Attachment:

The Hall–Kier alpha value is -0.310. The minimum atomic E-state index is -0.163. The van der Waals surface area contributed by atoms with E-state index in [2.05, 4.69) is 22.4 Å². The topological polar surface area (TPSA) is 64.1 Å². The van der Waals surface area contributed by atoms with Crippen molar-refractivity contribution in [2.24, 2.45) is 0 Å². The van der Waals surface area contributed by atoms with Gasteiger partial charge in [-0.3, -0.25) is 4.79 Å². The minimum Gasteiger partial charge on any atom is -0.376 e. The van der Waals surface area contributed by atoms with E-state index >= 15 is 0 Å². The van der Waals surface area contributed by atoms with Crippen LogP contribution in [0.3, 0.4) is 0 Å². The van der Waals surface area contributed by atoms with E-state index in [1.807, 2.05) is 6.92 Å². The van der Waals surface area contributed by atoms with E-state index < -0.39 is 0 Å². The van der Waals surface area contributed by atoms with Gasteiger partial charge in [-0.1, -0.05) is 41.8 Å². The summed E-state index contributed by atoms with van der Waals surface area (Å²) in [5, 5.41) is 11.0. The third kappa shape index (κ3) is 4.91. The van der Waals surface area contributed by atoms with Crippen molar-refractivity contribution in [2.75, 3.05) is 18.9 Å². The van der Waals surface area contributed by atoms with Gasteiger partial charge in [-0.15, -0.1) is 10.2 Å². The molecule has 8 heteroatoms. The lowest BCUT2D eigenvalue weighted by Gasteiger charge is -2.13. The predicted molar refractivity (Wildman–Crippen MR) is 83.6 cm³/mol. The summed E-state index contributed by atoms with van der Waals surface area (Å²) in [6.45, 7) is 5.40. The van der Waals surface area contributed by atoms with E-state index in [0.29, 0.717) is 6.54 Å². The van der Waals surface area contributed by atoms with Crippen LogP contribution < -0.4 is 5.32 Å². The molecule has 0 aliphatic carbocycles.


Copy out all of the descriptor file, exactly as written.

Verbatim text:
The Hall–Kier alpha value is -0.310. The minimum atomic E-state index is -0.163. The van der Waals surface area contributed by atoms with E-state index in [2.05, 4.69) is 22.4 Å². The topological polar surface area (TPSA) is 64.1 Å². The van der Waals surface area contributed by atoms with Crippen molar-refractivity contribution in [2.24, 2.45) is 0 Å². The van der Waals surface area contributed by atoms with Gasteiger partial charge in [-0.3, -0.25) is 4.79 Å². The minimum Gasteiger partial charge on any atom is -0.376 e. The van der Waals surface area contributed by atoms with E-state index >= 15 is 0 Å². The van der Waals surface area contributed by atoms with Crippen LogP contribution in [0.3, 0.4) is 0 Å². The van der Waals surface area contributed by atoms with E-state index in [1.807, 2.05) is 6.92 Å². The van der Waals surface area contributed by atoms with E-state index < -0.39 is 0 Å². The van der Waals surface area contributed by atoms with Gasteiger partial charge in [-0.1, -0.05) is 41.8 Å². The summed E-state index contributed by atoms with van der Waals surface area (Å²) in [5, 5.41) is 11.0. The third kappa shape index (κ3) is 4.91. The van der Waals surface area contributed by atoms with Crippen molar-refractivity contribution in [2.75, 3.05) is 18.9 Å². The van der Waals surface area contributed by atoms with Gasteiger partial charge in [-0.15, -0.1) is 10.2 Å². The molecule has 8 heteroatoms. The lowest BCUT2D eigenvalue weighted by Gasteiger charge is -2.13. The predicted molar refractivity (Wildman–Crippen MR) is 83.6 cm³/mol. The summed E-state index contributed by atoms with van der Waals surface area (Å²) in [6.45, 7) is 5.40. The van der Waals surface area contributed by atoms with E-state index in [0.29, 0.717) is 6.54 Å². The van der Waals surface area contributed by atoms with Crippen LogP contribution < -0.4 is 5.32 Å². The molecule has 0 aliphatic carbocycles.